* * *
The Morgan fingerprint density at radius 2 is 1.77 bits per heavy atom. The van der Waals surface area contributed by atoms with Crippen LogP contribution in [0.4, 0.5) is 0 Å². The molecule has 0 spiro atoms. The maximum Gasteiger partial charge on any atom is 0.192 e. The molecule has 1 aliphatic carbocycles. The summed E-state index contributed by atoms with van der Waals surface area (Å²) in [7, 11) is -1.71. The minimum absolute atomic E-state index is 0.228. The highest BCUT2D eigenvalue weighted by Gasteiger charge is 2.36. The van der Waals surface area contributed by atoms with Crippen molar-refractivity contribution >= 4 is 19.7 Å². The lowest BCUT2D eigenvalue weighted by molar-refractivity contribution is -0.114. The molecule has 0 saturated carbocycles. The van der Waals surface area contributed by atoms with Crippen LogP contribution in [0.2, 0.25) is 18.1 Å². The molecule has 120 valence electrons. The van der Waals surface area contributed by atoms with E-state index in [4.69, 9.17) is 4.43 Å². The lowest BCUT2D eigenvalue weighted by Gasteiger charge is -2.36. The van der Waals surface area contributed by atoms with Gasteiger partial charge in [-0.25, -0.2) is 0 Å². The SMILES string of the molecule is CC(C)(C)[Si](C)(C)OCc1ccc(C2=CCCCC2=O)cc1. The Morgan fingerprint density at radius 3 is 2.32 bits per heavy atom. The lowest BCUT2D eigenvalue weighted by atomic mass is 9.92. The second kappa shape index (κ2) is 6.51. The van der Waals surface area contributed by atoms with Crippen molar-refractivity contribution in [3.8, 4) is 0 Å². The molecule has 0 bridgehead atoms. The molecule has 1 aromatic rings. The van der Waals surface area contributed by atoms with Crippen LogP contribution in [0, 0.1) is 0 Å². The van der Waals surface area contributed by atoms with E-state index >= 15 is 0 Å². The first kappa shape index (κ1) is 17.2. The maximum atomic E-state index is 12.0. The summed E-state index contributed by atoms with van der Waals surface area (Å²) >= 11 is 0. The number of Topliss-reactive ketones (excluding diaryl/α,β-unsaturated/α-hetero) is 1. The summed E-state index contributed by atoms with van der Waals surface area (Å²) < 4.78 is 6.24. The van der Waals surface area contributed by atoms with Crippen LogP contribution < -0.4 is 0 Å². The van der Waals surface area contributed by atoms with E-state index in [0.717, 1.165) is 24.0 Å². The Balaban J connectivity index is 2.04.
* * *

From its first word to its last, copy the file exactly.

The Morgan fingerprint density at radius 2 is 1.77 bits per heavy atom. The van der Waals surface area contributed by atoms with Crippen LogP contribution in [0.4, 0.5) is 0 Å². The molecule has 0 spiro atoms. The maximum Gasteiger partial charge on any atom is 0.192 e. The molecule has 1 aliphatic carbocycles. The summed E-state index contributed by atoms with van der Waals surface area (Å²) in [7, 11) is -1.71. The minimum absolute atomic E-state index is 0.228. The highest BCUT2D eigenvalue weighted by Gasteiger charge is 2.36. The van der Waals surface area contributed by atoms with Crippen molar-refractivity contribution >= 4 is 19.7 Å². The lowest BCUT2D eigenvalue weighted by molar-refractivity contribution is -0.114. The molecule has 0 saturated carbocycles. The van der Waals surface area contributed by atoms with Crippen LogP contribution in [0.2, 0.25) is 18.1 Å². The molecule has 120 valence electrons. The van der Waals surface area contributed by atoms with E-state index in [4.69, 9.17) is 4.43 Å². The lowest BCUT2D eigenvalue weighted by Gasteiger charge is -2.36. The van der Waals surface area contributed by atoms with Gasteiger partial charge in [-0.25, -0.2) is 0 Å². The SMILES string of the molecule is CC(C)(C)[Si](C)(C)OCc1ccc(C2=CCCCC2=O)cc1. The Morgan fingerprint density at radius 3 is 2.32 bits per heavy atom. The lowest BCUT2D eigenvalue weighted by atomic mass is 9.92. The second kappa shape index (κ2) is 6.51. The van der Waals surface area contributed by atoms with Crippen molar-refractivity contribution in [3.8, 4) is 0 Å². The molecule has 0 bridgehead atoms. The molecule has 1 aromatic rings. The van der Waals surface area contributed by atoms with Crippen LogP contribution in [0, 0.1) is 0 Å². The van der Waals surface area contributed by atoms with E-state index >= 15 is 0 Å². The first kappa shape index (κ1) is 17.2. The maximum atomic E-state index is 12.0. The summed E-state index contributed by atoms with van der Waals surface area (Å²) >= 11 is 0. The number of Topliss-reactive ketones (excluding diaryl/α,β-unsaturated/α-hetero) is 1. The summed E-state index contributed by atoms with van der Waals surface area (Å²) < 4.78 is 6.24. The van der Waals surface area contributed by atoms with Crippen LogP contribution < -0.4 is 0 Å². The van der Waals surface area contributed by atoms with E-state index in [0.717, 1.165) is 24.0 Å². The Balaban J connectivity index is 2.04.